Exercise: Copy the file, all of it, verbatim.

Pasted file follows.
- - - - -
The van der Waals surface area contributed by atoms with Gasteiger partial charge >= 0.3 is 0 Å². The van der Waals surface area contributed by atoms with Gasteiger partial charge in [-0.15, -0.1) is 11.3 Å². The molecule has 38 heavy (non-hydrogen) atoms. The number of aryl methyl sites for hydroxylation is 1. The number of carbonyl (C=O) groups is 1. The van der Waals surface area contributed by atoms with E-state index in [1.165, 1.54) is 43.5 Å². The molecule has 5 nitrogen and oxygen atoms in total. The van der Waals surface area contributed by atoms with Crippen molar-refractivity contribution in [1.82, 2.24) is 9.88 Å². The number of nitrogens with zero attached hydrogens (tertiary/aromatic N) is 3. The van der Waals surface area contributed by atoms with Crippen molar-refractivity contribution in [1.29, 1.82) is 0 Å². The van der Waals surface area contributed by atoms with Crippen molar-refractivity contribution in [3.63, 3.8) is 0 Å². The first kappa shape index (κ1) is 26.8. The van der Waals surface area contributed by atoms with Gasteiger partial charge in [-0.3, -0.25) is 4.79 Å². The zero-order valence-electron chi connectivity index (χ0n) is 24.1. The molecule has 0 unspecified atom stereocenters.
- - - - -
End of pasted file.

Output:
The van der Waals surface area contributed by atoms with Gasteiger partial charge >= 0.3 is 0 Å². The van der Waals surface area contributed by atoms with Gasteiger partial charge in [-0.15, -0.1) is 11.3 Å². The molecule has 38 heavy (non-hydrogen) atoms. The number of aryl methyl sites for hydroxylation is 1. The number of carbonyl (C=O) groups is 1. The van der Waals surface area contributed by atoms with E-state index in [1.165, 1.54) is 43.5 Å². The molecule has 5 nitrogen and oxygen atoms in total. The van der Waals surface area contributed by atoms with Crippen molar-refractivity contribution in [1.82, 2.24) is 9.88 Å². The number of nitrogens with zero attached hydrogens (tertiary/aromatic N) is 3. The van der Waals surface area contributed by atoms with Crippen molar-refractivity contribution in [1.29, 1.82) is 0 Å². The van der Waals surface area contributed by atoms with Crippen molar-refractivity contribution in [3.63, 3.8) is 0 Å². The first kappa shape index (κ1) is 26.8. The van der Waals surface area contributed by atoms with Gasteiger partial charge in [-0.3, -0.25) is 4.79 Å². The zero-order valence-electron chi connectivity index (χ0n) is 24.1. The molecule has 0 unspecified atom stereocenters.